If you suffer from performance anxiety, it helps to relax before the interview. It might help to talk to someone you enjoy talking to or having a playlist ready with music that gets you in a positive mood. Exercising helps relax and clear your mind. Another positive side effect is that you will enter the job interview full of energy. In addition, focusing on relaxation exercises such as breathing or meditation will help you relax and forget about your fears.
4. Reconnect the brain
When feeling stressed before or during the interview, moving can help. Movement helps the brain hemispheres to start working together again and the corpus callosum opens again. Even in the setting of an interview, there are several tricks to activate both hemispheres of the brain simultaneously:
1. Make an opposite movement with your hands.
2. Make an opposite movement with your feet. Put your left foot on your toes and your right foot on your heel, and keep changing.
3. Make a figure eight with your eyes.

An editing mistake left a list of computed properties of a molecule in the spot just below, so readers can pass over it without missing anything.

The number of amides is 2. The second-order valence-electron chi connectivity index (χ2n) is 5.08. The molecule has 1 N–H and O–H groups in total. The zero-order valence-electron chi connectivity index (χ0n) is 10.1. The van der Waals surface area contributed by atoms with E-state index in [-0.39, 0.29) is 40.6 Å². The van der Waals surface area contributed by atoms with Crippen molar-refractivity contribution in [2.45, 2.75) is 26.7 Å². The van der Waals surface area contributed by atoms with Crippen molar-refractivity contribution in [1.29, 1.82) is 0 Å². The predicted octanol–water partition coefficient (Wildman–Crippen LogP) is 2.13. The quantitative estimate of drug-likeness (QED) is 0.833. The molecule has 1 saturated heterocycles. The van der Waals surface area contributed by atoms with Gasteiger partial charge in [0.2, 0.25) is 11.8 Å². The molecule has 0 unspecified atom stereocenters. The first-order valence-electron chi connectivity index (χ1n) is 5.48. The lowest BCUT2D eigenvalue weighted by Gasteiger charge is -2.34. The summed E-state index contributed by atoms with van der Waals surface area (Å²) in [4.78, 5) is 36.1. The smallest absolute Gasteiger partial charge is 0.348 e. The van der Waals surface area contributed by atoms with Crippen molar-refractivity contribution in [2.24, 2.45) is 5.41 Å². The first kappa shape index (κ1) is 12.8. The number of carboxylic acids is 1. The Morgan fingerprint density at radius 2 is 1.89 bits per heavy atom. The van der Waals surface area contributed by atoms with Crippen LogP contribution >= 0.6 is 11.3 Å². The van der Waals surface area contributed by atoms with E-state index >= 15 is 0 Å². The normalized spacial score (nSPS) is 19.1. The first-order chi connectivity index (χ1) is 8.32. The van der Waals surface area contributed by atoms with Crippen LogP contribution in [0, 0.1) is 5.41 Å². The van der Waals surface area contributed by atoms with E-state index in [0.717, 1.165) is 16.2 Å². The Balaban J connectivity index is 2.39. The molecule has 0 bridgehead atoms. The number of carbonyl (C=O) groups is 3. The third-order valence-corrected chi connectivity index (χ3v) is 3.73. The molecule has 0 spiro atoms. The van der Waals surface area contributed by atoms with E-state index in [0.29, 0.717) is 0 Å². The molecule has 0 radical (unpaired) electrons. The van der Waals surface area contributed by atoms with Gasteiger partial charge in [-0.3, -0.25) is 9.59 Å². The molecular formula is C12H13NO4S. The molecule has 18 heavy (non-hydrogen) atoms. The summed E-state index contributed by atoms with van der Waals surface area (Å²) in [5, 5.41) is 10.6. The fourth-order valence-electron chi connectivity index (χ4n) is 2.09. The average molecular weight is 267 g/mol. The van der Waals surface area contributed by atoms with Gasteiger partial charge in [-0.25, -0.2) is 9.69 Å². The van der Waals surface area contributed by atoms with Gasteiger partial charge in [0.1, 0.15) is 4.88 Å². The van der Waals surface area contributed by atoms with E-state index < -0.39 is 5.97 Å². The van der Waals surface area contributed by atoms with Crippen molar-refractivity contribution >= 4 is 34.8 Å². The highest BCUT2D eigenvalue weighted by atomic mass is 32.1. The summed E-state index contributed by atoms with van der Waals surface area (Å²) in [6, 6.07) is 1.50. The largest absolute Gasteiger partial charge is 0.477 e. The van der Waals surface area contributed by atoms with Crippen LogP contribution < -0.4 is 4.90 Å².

With these tactics, you can reconnect both hemispheres of the brain
Paying attention to your breathing helps calm the brain and the nervous system as well. The lower you get your breath, the calmer you will become. As you exhale, pull your belly button towards your spine and release your belly as you inhale again. This flattens your diaphragm, and your lungs can fill with air. When calm abdominal breathing is established, the parasympathetic system is activated, sending a signal to the brain to relax more. Controlled breathing, in combination with an alternating movement of the body, such as your feet, hands, or eyes, breaks the pattern of anxious thoughts.
Square or box breathing
Find a comfortable chair or place to sit or lie down.
Step 1: Inhale for four seconds.
Step 2: Keep the air in your lungs for four seconds.
Step 3: Exhale for four seconds, blowing all the air out of your lungs.
Step 4: Keep your lungs empty for four seconds.
Repeat the above steps for as long as necessary (for example, for five minutes or longer) until you are relaxed and focused again.
6. Be honest